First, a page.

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End of the Year Tax Planning for Small Business

November 28, 2014

The end of the year is fast approaching, but there’s still time to make adjustments in financial transactions to reduce your 2014 tax bill. Even a few minor changes such as postponing receiving any additional income and making expenses a little in advance can help small businesses to lower their IRS tax payments this year. Explained below are some of the most effective and simple ways to pay less in the coming tax season.

Paying for Expenses

You can make your expenses count for 2014 even when the actual payment will be made in 2015. To do this, you should date and mail your payment and have it applied before the end of the year. According to the tax rules, you can claim deductions on expenses made in the year in which you made your payment.

If you are considering giving bonuses or gifts to your employees, you may do so before the end of the year for them to count for 2014 taxes. Consider making any large expenses in advance that you will make early next year.

Receiving Income

The income you receive from sources such as customers, suppliers, independent agencies, etc. can be postponed to the next year if they are due at the end of this year. Instead of collecting payment in December, you may postpone this until January, 2015.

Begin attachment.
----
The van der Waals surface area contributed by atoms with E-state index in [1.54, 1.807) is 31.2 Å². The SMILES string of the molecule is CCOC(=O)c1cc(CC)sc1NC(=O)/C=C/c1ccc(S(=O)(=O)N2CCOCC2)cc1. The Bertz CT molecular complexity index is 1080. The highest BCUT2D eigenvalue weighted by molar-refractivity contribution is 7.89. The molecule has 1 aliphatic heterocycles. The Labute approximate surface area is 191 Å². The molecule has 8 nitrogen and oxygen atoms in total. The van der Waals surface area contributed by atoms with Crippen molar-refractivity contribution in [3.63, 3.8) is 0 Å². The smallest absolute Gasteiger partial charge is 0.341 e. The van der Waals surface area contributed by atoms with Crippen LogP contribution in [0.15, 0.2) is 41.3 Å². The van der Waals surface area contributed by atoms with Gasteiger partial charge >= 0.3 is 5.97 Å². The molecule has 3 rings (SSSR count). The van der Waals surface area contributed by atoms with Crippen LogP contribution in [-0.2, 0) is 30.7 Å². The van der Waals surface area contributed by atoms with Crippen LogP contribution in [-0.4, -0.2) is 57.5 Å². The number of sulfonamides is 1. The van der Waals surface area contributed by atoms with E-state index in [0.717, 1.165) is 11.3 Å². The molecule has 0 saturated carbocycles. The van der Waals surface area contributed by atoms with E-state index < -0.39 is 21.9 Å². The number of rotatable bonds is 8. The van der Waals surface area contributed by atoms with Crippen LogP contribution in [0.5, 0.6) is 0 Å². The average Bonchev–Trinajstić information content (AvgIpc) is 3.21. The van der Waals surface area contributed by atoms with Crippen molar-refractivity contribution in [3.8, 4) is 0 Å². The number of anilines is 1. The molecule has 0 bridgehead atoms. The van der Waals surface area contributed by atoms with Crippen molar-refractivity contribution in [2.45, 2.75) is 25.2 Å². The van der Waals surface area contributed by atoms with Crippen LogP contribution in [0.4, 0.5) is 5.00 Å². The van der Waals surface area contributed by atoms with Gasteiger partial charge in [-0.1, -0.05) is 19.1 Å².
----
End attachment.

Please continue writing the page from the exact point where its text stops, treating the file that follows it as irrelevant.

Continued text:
Deduction of Depreciation

Even though the beneficial Section 179 depreciation deduction rule expired in 2013, it may be extended before the year’s end by Congress. If it is extended, qualifying new and used assets get a depreciation deduction up to $500,000! You can claim depreciation for qualifying new and used computer gear, heavy vans and pickups, office furniture, office machinery and equipment, and software. It does not include heavy SUVs.

Deductions on New Purchases

This tax break expired in 2013, but has a chance of being extended for 2014 and beyond. If it does, you can claim 50% first-year bonus depreciation on qualifying items such as office equipment, software, machinery, office furniture, etc. This deduction can be claimed on top of any deduction that you claim under Section 179 depreciation deduction.

Before the year ends, remember to confirm that Congress has extended these expired deductions. You can save substantially on taxes if this is the case.

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